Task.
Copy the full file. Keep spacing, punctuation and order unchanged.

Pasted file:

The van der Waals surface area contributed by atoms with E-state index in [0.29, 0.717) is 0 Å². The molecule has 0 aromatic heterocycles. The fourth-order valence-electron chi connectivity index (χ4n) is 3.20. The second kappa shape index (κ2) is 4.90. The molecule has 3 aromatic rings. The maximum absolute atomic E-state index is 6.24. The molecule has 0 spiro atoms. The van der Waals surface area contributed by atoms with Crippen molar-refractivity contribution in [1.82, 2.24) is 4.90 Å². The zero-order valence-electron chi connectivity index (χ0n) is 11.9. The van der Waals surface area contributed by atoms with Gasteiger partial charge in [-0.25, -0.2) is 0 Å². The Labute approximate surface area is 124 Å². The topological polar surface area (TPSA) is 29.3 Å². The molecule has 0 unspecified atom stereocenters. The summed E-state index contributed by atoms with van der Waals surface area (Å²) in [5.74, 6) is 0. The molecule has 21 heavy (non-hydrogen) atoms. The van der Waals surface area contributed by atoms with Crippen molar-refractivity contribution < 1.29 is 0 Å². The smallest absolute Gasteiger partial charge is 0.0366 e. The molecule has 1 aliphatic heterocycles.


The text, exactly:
The van der Waals surface area contributed by atoms with E-state index in [0.29, 0.717) is 0 Å². The molecule has 0 aromatic heterocycles. The fourth-order valence-electron chi connectivity index (χ4n) is 3.20. The second kappa shape index (κ2) is 4.90. The molecule has 3 aromatic rings. The maximum absolute atomic E-state index is 6.24. The molecule has 0 spiro atoms. The van der Waals surface area contributed by atoms with Crippen molar-refractivity contribution in [1.82, 2.24) is 4.90 Å². The zero-order valence-electron chi connectivity index (χ0n) is 11.9. The van der Waals surface area contributed by atoms with Gasteiger partial charge in [-0.25, -0.2) is 0 Å². The Labute approximate surface area is 124 Å². The topological polar surface area (TPSA) is 29.3 Å². The molecule has 0 unspecified atom stereocenters. The summed E-state index contributed by atoms with van der Waals surface area (Å²) in [5.74, 6) is 0. The molecule has 21 heavy (non-hydrogen) atoms. The van der Waals surface area contributed by atoms with Crippen molar-refractivity contribution < 1.29 is 0 Å². The smallest absolute Gasteiger partial charge is 0.0366 e. The molecule has 1 aliphatic heterocycles.